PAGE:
"The  Story  of  a  Star 

Coast  to  Coast  in  48  Hours 

Aviation  and  World  Understanding 
Flight  to  the  Moon 

The  Human  Side 

Points  East 

Work  or  Wages  Guaranteed 

Assignment  Children 


2 

20 

3 

41 

6 

52 

2 

20 

1 

122 

2 

62 

3 

37 

2 

8 

1 

123 

I 

123 

4 

18 

8 

44 

6 

34 

5 

42 

6 

49 

2 

50 

9 

50 

I 

36 

6 

54 

8 

60 

6 

43 

4 

41 

7 

16 

4 

55 

8 

22 

The  Jayivalker  8 

People.   Products   &   Progress:    1975     6 


Coast   Guard  Officer 
Loran   Comes  to  Bataan 
Yukawa  Story 

Origins  of  the  Motion  Picture 
Memo  to  Mars 
What  Makes  a  Boy 
The   Waiting  Harvest 
House  for  the  Birds 

Tax  Tips 

The   Purple    Cow 

More  Than  Meets  the  Eye 

Bounty  of  the  Forest 

Building  a  Home  with  Western  Pine 

Fabricating  Western  Pine 

Operation  Attic 

Faster  Than  You  Think 

Power  to  Protect 

Quest  for  Valor 

Miracle  on  the  Delaware 


They're  NEW  AND  BETTER! 
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+  Do  you  package  your  modern  filmstrips  ( slidefihns  I  in  old- 
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new  magic  of  durable,  colorful  plastic  has  brought  industry  and 
education  a  19.5f)-model  3.5nim  container  at  reasonable  cost. 
Varied  colors  and  solid  durable  construction  that  defies  film 
damage  yet  is  designed  to  fit  present  storage  facilities  —  are 
outstanding   features.   Write   today   for   facts   and    figures   to: 

PLASTICAN  CORP.,  P.O.  BOX  157,  BUTLER,  N.  J. 


59 

33 

52 
56 
42 

52 
10 
29 
40 
16 

62 
126 


5 

38 

4 

56 

4 

56 

4 

56 

3 

18 

8 

16 

6 

62 

3 

14 

something  personal 

.     .     .     tailoring  a  story  to  fit  your  objectives 

.    .     .     following  through  with  the  best  in  writing, 
direction  and  production 


RODUCTIONS 


19730  rolston 
detroit,  3 


motion     pictures   •    stage     presentations    •    slide     films 


Let  "Academy  Films" 
produce  your  next 
motion  picture  in 
Hotlywood's  newest 
superbly -equipped 
motion  picture  studio. 


ICENi 


ITAKI 


Complete 
production  facilities 

under  one  roof 


•  60'  by   100'  Sound  Stage 

•  Sound  treated  recording  studio 

•  Westrex  magnetic  recording  equipment 

•  Ampex  '4   inch  tape  recorder 

•  Complete  re-recording  facilities 

•  Mitchell  and   Cine-Special   II  cameras 

•  Interlock  projection  room 

•  Trained  staff  with  "Lifetime  experience"  in  motion  picture 
production 

•  Color  or  B&W  printing  in  our   laboratory 

Send  for  descriptive  folder  giving  details 
of  our  film  production  services  and  facilities. 


ACADEMY     FILMS 


800  N.  Seward  Street 


Hollywood  38,  Calif. 


NUMBER      1 


VOLUME       17 


1956 


169 


^THAT'S     WHAT     THEY'RE     SAYING     IN     THE     EAST 

Rjrni  it  out  to 


film-art' 


a  complete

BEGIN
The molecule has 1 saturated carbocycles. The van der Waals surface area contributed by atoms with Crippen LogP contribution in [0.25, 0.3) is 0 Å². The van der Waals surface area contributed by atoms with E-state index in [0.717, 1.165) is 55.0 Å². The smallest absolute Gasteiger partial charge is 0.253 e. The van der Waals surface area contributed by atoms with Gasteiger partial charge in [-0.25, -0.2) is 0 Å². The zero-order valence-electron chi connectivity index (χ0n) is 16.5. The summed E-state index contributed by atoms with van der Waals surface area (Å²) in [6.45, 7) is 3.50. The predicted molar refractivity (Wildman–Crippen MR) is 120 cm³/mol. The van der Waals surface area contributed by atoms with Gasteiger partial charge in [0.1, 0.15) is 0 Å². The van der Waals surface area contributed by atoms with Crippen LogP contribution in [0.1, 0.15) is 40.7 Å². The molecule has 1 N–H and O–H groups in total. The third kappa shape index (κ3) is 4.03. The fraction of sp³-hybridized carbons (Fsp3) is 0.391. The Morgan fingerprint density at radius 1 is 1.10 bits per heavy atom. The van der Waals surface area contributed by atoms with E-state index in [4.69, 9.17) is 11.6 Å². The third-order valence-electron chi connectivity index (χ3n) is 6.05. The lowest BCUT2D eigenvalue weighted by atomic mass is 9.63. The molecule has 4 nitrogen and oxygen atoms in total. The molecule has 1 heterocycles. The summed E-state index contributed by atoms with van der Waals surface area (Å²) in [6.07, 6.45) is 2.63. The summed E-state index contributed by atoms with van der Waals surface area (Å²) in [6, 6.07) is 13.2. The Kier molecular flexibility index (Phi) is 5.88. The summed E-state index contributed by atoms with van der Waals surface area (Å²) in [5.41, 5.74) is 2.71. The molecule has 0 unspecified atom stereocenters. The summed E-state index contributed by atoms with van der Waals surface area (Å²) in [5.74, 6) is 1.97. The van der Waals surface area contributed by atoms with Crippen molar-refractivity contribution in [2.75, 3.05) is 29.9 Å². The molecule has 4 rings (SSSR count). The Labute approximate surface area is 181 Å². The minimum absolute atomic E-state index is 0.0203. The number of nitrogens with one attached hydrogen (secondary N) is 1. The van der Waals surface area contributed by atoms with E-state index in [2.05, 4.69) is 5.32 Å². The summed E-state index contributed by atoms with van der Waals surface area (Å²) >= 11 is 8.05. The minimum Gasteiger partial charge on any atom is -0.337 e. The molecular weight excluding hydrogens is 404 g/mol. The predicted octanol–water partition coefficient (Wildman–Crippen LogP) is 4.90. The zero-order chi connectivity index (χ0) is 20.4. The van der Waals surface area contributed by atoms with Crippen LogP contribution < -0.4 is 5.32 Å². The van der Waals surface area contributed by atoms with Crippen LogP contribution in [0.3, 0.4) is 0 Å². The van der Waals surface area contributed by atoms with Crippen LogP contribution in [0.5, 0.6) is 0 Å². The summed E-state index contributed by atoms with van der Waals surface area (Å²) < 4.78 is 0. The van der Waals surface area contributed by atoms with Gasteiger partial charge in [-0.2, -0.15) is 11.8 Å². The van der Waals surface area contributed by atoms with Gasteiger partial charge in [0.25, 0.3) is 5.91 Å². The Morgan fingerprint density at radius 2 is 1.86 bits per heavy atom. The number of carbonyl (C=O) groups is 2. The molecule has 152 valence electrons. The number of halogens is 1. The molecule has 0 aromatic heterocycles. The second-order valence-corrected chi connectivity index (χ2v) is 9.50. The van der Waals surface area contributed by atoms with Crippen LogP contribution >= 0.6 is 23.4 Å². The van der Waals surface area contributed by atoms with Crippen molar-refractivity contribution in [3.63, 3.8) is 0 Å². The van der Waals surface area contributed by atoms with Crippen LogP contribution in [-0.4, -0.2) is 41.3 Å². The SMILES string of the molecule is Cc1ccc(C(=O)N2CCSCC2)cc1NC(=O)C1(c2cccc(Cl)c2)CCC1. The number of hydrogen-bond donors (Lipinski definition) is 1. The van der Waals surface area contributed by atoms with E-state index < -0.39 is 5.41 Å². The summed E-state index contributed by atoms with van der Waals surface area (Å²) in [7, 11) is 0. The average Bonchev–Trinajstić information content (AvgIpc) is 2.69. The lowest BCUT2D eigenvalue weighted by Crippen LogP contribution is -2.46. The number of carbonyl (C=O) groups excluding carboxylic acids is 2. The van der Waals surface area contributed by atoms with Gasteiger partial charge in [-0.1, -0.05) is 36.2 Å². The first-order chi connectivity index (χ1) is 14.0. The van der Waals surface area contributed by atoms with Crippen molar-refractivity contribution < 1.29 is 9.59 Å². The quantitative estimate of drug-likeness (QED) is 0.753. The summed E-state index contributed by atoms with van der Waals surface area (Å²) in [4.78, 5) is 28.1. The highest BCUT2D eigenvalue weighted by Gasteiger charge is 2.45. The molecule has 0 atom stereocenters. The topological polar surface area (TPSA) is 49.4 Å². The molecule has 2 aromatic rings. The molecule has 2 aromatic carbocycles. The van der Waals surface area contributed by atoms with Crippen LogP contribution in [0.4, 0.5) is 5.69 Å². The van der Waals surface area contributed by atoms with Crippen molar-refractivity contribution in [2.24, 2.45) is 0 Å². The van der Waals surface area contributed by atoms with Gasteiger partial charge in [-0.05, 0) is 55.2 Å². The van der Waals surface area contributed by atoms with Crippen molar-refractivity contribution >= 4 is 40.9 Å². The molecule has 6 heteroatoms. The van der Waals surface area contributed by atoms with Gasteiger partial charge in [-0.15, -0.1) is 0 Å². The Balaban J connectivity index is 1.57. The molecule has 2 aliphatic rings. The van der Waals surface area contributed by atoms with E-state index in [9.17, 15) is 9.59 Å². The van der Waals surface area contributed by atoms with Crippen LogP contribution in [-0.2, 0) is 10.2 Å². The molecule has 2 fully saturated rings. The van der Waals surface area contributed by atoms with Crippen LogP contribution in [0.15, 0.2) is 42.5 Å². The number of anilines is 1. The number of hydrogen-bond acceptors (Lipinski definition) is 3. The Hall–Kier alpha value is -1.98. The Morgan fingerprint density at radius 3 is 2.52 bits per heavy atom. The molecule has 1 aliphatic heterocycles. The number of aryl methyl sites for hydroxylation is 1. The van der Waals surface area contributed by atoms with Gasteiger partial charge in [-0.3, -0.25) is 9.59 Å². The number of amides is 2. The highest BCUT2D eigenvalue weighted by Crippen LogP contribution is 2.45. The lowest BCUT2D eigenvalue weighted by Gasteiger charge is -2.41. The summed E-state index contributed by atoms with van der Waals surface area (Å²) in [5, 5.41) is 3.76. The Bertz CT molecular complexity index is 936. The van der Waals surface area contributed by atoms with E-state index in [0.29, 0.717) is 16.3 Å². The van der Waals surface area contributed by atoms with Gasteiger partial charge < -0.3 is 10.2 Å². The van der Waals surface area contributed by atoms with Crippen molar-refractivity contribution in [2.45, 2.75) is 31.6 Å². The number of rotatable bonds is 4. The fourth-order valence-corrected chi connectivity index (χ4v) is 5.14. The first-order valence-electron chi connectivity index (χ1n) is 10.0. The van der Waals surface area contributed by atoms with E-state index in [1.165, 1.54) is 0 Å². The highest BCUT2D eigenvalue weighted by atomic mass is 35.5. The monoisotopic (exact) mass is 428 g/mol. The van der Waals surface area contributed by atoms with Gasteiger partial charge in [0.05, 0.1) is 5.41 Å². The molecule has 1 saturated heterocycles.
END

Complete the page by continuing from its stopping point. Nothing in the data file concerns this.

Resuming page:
animation  service 
with  emphasis  on 

INKING 

and 

PAINTING 


Circle  6-2426 


film-art 


41  WEST  47   STREET 

H^THATS     WHAT     THEY'RE 


SERVICE 

NEW  YORK  36,  N.  Y. 

SAYING     IN     THE     EAST! 


FILM  IS  A  THREAD: 


SPECIAL      SERVICES 

•    reasonable  charges    • 

EDITORIAL:    Tllr    (.icalrsl     lulu,-    l„ 

"YOUR  STORY-  is  Suumlh  luliloiial 
Timing  .  ,  .  SyiiilMllii'ln  i'lnleisliiiiil- 
ing  „i  -yOVR  STORY-  Iheme  .  .  . 
Sen.silii>c  Apj)rr(  iiil  kdi  of  -)()(/{ 
STORY-  ,„oi>(i. 


GEORGE   HALLIGAN 

Motion   Pictures  Hollywood   9-7962 

New    Address:    6060    Sunset    Blvd. 

Hollywood    28,    Calif. 


I  THAT  KNOCKS  YOUK  HAT  Off!  (J 

SLIDEFILMS 

SHOOTING 
XBIBASF  POINTING 

complete  service  for  producers 
and  distributors 


^^  CUSTOM  riiM  iab'^ 


(CONTINUED 


FROM 

■  lldtlt'iii\ 


1'  A  G  E       F  I  F  T  Y  -  S  I  \  I 
ntirc   texture 


lip    ll 
•1( 


llirn     klliiw     (■ 
of  tiinnaiiilx . 

I)i-|iitc  I  nilfd  Slates  election  year  reperciis 
sions,  it  is  fi)i)lish  tii  iiiiniini/e  the  sifinificance 
of  such  statements  as  those  uttered  recently  h\ 
U.S.  Secretary  of  State  .lohn  Foster  Dulles.  The 
"hrink  of  war"  references  should  not  have  too 
much  surprised  anyone  who  reads  the  news  regu- 
larh.  lull  to  the  extent  that  there  was  surprise. 
Mr.  Dulles  jjerformed  a  ser\  ice. 

The  statement  which  Dulles  read  to  the  UN 
Assembly  was  immediately  to  the  point  of  inter- 
national directions.  He  spoke  of  a  "shift  in  the 
cold  war  in  which  economic  and  social  problems 
have  moved  to  the  forefront,"  of  a  major  turning 
point  in  the  struggle  between  communism  and 
freedom.  He  called  the  country  to  wake  up  to  all 
the  implications  of  the  economic  contest  between 
the  East  and  West.  Defeat  in  such  a  contest  could 
be  as  disasterous  as  defeat  in  an  armaments  race, 
said  Dulles  —  subsequently  indicating  that  the 
nuclear  race,  for  the  present,  would  continue. 

Said  Dulles:  "We  can  succeed,  not  by  out- 
bidding communism  in  sheer  amounts  of  eco- 
nomic aid.  but  by  making  newly  independent  and 
articulate  peoples  feel  that  they  can  best  satisfy 
their  wants  by  becoming  and  remaining  part  of 
the  community  of  free  nations.  " 

New  Nations  of  the  Globe  Need  Our  Aid 

Dulles  related  these  remarks  to  President 
Eisenhowers  proposal  that  Congress  authorize 
the  administration  to  make  long  range  commit- 
ments —  possibly  .5  to  10  years,  subject  to  annual